Green in the Big Apple

 

After the second World War, after they'd seen Paree, you couldn't keep 'em down on the farm or anywhere else. Besides, they hadn't come from farms. Maybe their parents had - come from the farms, that is: dug the potato, milked the cow, tended to the pig, lowered the pint, sung the sad song.

Back from the wars, the young Seans and Michaels and Marys said "Hi" to their parents, took a look at the old neighbourhoods, and headed for the suburbs. They chanted the mantra of the time. We Want A Better Life For Our Kids, and with GI Bill as the great, shining key opening university doors, they were able to get that better life. It was the last generation of Irish-Americans who might have heard stories of Risings and Civil Wars directly from the lips of participants, the generation that would spawn the baby boomers who wanted no part of history.

The Irish-Americans, "narrowbacks", were leaving a New York City still largely Irish. Third Avenue, from 14th Street to 96th Street, was one long Irish bar. It was said you could go in the door of the downtown Treaty Stone and not emerge till you reached the uptown Ireland's Thirty Two. All around Manhattan there were Irish dance halls: The Caravan, the Tuxedo, City Center, the Jaeger House, the Leitrim House. In all five boroughs there were dinners and dances sponsored by various social, cultural, political, and country organisations. All you needed to fill your calendar was an Irish newspaper, the Irish Echo, the Irish World, the Irish Advocate. On Sundays, you could head up to the Bronx and cheer for your county in hurling or Gaelic football.

There was comfort in knowing, too, that the Irish were still powerful in politics, that one of "our own" sat in the mayor's chair at City Hall - Bill O'Dwyer from Bohola, Co Mayo, though you might wonder about his brother, Paul, and his strange left-wing leanings. There were rumours that Paul was involved with the IRA and, strangest of all, that he was helping run arms to Israel.

There was comfort, too, in the thought that the post-war police department would be forever in the hands of the Irish. All you had to do was think of the long line of recent police commissioners: O`Brien, Murphy, Monaghan, Kennedy, Leary, Codd, McGuire. The department door was always open for the young Irish-American recruits and if they didn't want the cops there was always the fire department. More Irish commissioners: Quayle, Monaghan, Cavanagh, O'Hagan.

Italians, Germans and Poles had complained for more than a century about Irish control of the Catholic Church in New York City. And no wonder. The roster of archbishops and cardinals, reading from present to recent past, is proof of the Irish stranglehold: O'Connell, Cooke, Spellman, Hayes, Farley. Over in Brooklyn they let in an Italian bishop, Mugavero, for two decades but we have a Dailey now, they way it should be, Sean.

From the earliest days of Tammany Hall the Irish in New York understood the nature of power and they knew how to get it. They provided the organisation's bosses from the 1860s to the glory days of Al Smith in the 1930s. It was said the first Irish boss, Honest John Kelly, found Tammany a horde and left it an army. Richard Croker inherited the army and passed it on to Charles Francis Murphy who put Jimmy Walker in the mayor's chair. Croker and Walker shared an experience - they were caught with their hands in the till and had to leave the country.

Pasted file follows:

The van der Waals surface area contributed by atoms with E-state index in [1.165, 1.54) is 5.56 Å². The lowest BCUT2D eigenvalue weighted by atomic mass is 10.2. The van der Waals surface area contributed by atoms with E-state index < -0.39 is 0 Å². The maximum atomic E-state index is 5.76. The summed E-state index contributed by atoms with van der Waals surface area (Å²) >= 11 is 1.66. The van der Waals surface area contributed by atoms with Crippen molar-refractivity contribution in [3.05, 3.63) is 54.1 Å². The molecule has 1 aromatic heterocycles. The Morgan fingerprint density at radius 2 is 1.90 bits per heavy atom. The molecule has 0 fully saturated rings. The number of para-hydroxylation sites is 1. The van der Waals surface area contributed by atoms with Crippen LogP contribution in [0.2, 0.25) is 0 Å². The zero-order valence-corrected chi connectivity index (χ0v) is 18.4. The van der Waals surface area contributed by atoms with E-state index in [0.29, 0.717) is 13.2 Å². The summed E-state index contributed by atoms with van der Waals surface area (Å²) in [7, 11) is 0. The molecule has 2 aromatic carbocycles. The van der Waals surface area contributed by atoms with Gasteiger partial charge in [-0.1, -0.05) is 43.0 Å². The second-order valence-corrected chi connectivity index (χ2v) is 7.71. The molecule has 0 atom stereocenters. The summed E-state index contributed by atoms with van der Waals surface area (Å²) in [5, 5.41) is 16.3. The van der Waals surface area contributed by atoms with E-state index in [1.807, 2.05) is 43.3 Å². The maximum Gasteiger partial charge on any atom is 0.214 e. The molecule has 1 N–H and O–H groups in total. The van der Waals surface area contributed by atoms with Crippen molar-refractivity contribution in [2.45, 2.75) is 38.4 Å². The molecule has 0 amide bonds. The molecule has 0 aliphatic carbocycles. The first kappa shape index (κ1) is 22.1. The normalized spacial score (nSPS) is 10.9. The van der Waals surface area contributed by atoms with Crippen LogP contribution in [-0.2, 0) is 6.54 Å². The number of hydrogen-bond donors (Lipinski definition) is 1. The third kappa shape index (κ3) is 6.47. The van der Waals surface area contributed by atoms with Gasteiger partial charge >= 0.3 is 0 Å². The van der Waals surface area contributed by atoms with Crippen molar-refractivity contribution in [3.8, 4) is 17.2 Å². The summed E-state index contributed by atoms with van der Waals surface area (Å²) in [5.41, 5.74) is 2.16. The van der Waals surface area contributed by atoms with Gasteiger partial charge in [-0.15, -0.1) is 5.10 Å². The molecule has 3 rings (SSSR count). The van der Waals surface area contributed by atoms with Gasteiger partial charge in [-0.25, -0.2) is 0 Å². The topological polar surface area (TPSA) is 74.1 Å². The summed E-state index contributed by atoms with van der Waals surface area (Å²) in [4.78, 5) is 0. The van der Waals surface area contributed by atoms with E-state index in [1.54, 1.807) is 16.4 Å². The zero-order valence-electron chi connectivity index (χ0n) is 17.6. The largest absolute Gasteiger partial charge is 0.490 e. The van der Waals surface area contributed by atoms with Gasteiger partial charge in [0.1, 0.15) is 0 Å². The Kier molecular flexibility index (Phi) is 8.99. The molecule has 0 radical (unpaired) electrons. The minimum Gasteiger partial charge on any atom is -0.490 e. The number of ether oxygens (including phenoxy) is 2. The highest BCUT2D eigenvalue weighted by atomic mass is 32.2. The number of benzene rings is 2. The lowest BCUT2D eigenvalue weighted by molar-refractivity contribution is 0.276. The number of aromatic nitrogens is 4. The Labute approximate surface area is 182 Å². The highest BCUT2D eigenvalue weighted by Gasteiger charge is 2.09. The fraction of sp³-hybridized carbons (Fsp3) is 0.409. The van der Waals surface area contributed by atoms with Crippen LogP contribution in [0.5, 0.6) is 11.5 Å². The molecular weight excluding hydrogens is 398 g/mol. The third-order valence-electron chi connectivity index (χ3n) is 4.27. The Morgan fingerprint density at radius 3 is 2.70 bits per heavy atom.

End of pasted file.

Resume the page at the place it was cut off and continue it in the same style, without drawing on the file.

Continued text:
Out there in the suburbs, Irish-Americans were now engaging in that most American of all pursuits: wondering who they were. There was the St Patrick's Day Parade. Kiss me, I'm Irish. Wear green. Think green. Drink green. Listen to Governor Hugh Carey: "The Irish march up Fifth and stagger down Third."

Yeah, let's take the kids to the parade or let them march with their schools, Our Lady of This or That. Let 'em be proud of their heritage, whatever the hell that is.

Wait, wait. We have something to be proud of and here he comes. John F. Kennedy. We've been drifting towards the Republican Party out here. After all, if you join the country club and play golf you know it's gonna be Republican. But still - Kennedy!

He's so glamorous: that smile, that hair, that tan, and he's got that drop-dead beautiful wife and that family. He makes it so exciting to be Irish we don't mind admitting we might vote for him.

An Irishman, Mike Mansfield, leads the United States Senate. Another Irishman, John McCormick, is Speaker of the House. Robert Wagner, half Irish, is mayor of New York. A great time to be Irish.

The times they are a-changing. The veterans who moved to the suburbs and, for the most part, shuffled off the Celtic coil, are now wondering what's happening to their kids, the boomers. You break your ass working to send your kids to college, hoping they'll have a better life. But look at this: the boys are letting their hair grow, the girls look like slobs, they're hanging out with Negroes, for Chrissakes, singing protest songs over Vietnam and Civil Rights and the goddam environment.

The Irish began to disappear from New York City politics. They were resting, regrouping, expressing themselves in other ways. For 50 years - and more - they had dominated New York journalism: E. L. Godkin, Jimmy Cannon, Bill Corum, Jimmy Breslin, Pete Hamill.

But where now are the playwrights and poets? Where are the bards of the New York Irish experience? Tommy Kelly (New York) and Colum McCann (Dublin) have given us novels of underground New York, Payback and This Side Of Brightness, respectively. Where is the big O'Neill-type play, the significant "narrowback" poem?

The bars of Third Avenue are now pure Celtic chic: wood panelling, stained glass, menus offering "lite" food for the expanding waistline. Midtown Irish bars are a moveable feast of travellers from the Old Country - journalists, actors, politicians. Everywhere the sweet smell of success. Nowhere the voice of the poet.